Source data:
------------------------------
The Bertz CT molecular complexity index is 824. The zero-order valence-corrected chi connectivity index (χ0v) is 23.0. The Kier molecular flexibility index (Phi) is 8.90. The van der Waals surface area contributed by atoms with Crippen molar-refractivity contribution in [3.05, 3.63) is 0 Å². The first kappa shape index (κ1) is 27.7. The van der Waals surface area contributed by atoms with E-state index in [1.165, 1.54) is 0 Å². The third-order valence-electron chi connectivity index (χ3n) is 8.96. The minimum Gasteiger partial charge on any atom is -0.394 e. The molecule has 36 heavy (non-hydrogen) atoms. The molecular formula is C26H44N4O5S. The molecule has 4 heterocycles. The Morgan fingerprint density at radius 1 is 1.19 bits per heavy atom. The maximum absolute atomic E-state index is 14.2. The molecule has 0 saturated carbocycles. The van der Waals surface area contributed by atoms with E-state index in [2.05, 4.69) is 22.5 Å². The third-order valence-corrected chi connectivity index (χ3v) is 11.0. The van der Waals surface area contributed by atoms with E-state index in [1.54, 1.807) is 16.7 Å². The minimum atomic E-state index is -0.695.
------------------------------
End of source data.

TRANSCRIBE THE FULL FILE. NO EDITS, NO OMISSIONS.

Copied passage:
The Bertz CT molecular complexity index is 824. The zero-order valence-corrected chi connectivity index (χ0v) is 23.0. The Kier molecular flexibility index (Phi) is 8.90. The van der Waals surface area contributed by atoms with Crippen molar-refractivity contribution in [3.05, 3.63) is 0 Å². The first kappa shape index (κ1) is 27.7. The van der Waals surface area contributed by atoms with E-state index in [1.165, 1.54) is 0 Å². The third-order valence-electron chi connectivity index (χ3n) is 8.96. The minimum Gasteiger partial charge on any atom is -0.394 e. The molecule has 36 heavy (non-hydrogen) atoms. The molecular formula is C26H44N4O5S. The molecule has 4 heterocycles. The Morgan fingerprint density at radius 1 is 1.19 bits per heavy atom. The maximum absolute atomic E-state index is 14.2. The molecule has 0 saturated carbocycles. The van der Waals surface area contributed by atoms with E-state index in [2.05, 4.69) is 22.5 Å². The third-order valence-corrected chi connectivity index (χ3v) is 11.0. The van der Waals surface area contributed by atoms with E-state index in [1.54, 1.807) is 16.7 Å². The minimum atomic E-state index is -0.695.